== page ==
Jared Smith is stepping down as global chairman of Ticketmaster at the end of the year.
Smith, 42, has been with the company for more than 17 years, although he was just promoted to chairman in August. According to the announcement, which was first published by Sportico, Smith and Michael Rapino, CEO of Ticketmaster owner Live Nation Entertainment, have had ongoing discussions over the past few years regarding a succession plan, and Smith said that the COVID-19 pandemic, which has disrupted live events around the world and wracked the ticketing industry, provided the right opportunity to make that move.
Mark Yovich, who was promoted to global president at the same time Smith was named chairman, will remain in that role, while North America president Amy Howe will become COO. Smith will stay on through the end of the year to help with the transition.
“The company deserves to have the person who’s going to be here long-term making the hard decisions right now of what it should look like,” Smith told the site.
Ticketmaster and Live Nation, which is the world’s largest live-entertainment company, have been hit with hundreds of layoffs and furloughs throughout the year, reaching across all business units. While Rapino has made aggressive moves to help the company weather the pandemic, the live-entertainment industry has been crushed by the lockdown: Revenue was down by a staggering 98% from year-to-year — from $3.2 billion to $74 million — in the company’s most recent quarterly earnings report. Ticketmaster furloughed a quarter of its staff late in April, while Live Nation furloughed a reported 20% of its employees the following month, with Rapino foregoing his entire $3 million salary for the year and other top execs taking 50% pay cuts.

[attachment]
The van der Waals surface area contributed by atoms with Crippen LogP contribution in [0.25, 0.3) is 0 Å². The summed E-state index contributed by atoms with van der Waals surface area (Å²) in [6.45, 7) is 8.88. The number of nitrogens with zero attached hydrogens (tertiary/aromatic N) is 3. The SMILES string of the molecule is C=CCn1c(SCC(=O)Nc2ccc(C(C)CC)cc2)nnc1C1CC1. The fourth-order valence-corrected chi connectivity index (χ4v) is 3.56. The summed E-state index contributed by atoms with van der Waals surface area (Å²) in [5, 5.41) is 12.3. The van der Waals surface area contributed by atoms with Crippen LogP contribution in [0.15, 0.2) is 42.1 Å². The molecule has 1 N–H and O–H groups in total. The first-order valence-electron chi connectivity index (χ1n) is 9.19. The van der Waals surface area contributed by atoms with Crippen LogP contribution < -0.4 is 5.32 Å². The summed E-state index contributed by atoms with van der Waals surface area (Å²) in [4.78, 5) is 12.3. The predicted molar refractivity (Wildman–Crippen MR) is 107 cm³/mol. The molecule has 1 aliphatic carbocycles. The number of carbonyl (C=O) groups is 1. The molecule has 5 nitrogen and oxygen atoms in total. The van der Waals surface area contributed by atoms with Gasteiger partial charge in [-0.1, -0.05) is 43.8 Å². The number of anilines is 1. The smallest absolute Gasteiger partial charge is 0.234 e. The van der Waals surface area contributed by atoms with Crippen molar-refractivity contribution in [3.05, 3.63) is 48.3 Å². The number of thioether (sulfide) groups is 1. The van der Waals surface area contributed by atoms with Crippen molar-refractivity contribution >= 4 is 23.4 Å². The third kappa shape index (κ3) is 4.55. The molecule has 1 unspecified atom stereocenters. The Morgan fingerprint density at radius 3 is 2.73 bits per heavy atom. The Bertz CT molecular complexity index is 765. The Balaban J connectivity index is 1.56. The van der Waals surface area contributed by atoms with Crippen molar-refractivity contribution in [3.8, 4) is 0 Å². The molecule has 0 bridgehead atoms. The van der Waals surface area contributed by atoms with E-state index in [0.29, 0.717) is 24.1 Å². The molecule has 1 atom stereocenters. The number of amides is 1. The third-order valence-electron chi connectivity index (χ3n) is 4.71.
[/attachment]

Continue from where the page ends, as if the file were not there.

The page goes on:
However, in its August earnings report, the company said that 86% of fans have chosen to hold onto their tickets for rescheduled shows instead of asking for refunds, “indicating a strong desire to attend concerts in the future.” The number of fans throwing their tickets for festivals into the following year rather than opting for a refund is lower, at about two-thirds. But Live Nation pointed to strong sales for festivals in Europe that have already gone on sale for next summer, saying 19 million tickets have been sold for 2021 shows.
In the earnings call, Rapino expressed faith in vaccines and treatment to make the world safe for shows a year from now.
Smith started at Ticketmaster in 2003 in an entry-level sales job in Birmingham, Alabama, became COO in 2010 following the merger with Live Nation, and was named president of its North America operation three years later. He’s also currently an executive vice president of Live Nation.
“I owe my entire career to sports and entertainment,” he said. “I love the business, the people, the dynamic relationship between the consumer and the product. As I evaluate opportunities, whether it’s within or outside the live event industry, the most important thing to me is finding an opportunity with great growth potential that leverages my experience of building innovative products, high performing teams and operating at real scale.”
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